The robot revolution has been cancelled (for now)

Pepper Robot
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“Idiot Pepper is slumped in the window of the building opposite,” my colleague said gleefully, as he dropped his Meal Deal onto his desk.

We shared a moment of delight. Working in communications for a multinational company we were often under pressure to pump out techno-solutionist hype. It was hard not to anthropomorphise Pepper’s abandoned frame, its ‘head’ glumly resting on its ‘chest’. We told you so.

That dormant humanoid robot, left to gather dust, portended what is now happening in Japan’s care homes. Except that they bought lots of them, with the national government spending in excess of $300 million on R&D into such services.

An article by James Wright, just published in the MIT technology review, charts the decline of Japan’s elder care robots. Since 2016, Wright has spent more than 18 months conducting ethnographic fieldwork in Japan, including spending time at a nursing care home that was trialing three such little helpers.

Once vaunted as a realistic solution to a crisis in elder care caused by demographic shifts and made worse by labour shortages, the robot care army is being decommissioned before it even had the chance to form a phalanx.

It’s a far cry from when I was introduced to Pepper at a conference in 2018.

These machines do, at least, live on in my works of dystopian fiction. Each book in the Rockstar Ending series includes quirky robot scenes, some even in healthcare environments, but they’re not what you might expect.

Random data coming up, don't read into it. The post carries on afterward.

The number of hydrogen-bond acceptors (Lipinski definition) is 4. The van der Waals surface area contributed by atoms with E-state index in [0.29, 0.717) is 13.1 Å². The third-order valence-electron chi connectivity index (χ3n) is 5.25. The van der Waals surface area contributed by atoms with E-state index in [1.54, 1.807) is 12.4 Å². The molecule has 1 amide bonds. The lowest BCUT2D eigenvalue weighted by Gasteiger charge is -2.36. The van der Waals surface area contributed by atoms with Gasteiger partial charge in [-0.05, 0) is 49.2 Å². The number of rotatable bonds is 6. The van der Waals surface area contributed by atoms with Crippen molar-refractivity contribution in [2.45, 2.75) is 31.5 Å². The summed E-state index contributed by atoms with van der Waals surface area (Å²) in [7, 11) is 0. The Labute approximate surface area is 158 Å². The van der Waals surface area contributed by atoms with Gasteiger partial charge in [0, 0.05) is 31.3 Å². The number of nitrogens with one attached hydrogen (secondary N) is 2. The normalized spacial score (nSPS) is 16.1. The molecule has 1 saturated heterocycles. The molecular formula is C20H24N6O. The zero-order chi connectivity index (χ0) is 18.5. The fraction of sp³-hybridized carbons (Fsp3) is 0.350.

‘Care crises aren’t the natural or inevitable result of demographic aging. Instead, they are the result of specific political and economic choices.’

Wright explains. Anyone working in the UK’s beleaguered NHS would agree. Such problems are not confined to Britain. Many places across the world are struggling with a health and social crisis which has been predicted for decades, but never planned for.

‘While care robots are technologically sophisticated and those promoting them are (usually) well intentioned, they may act as a shiny, expensive distraction from tough choices about how we value people and allocate resources in our societies, encouraging policy makers to defer difficult decisions in the hope that future technologies will “save” society from the problems of an aging population.’

Yes, yes and yes,

Luckily, alternatives are readily available.

‘Most obviously, paying care workers more, improving working conditions, better supporting informal caregivers, providing more effective social support for older people, and educating people across society about the needs of this population could all help build more caring and equitable societies without resorting to techno-fixes.’

Or, we could opt for the dystopian version:

Full article:  

James Wright is a research associate at the Alan Turing Institute and the author of Robots Won’t Save Japan: An Ethnography of Eldercare Automation.

Photo by Possessed Photography on Unsplash

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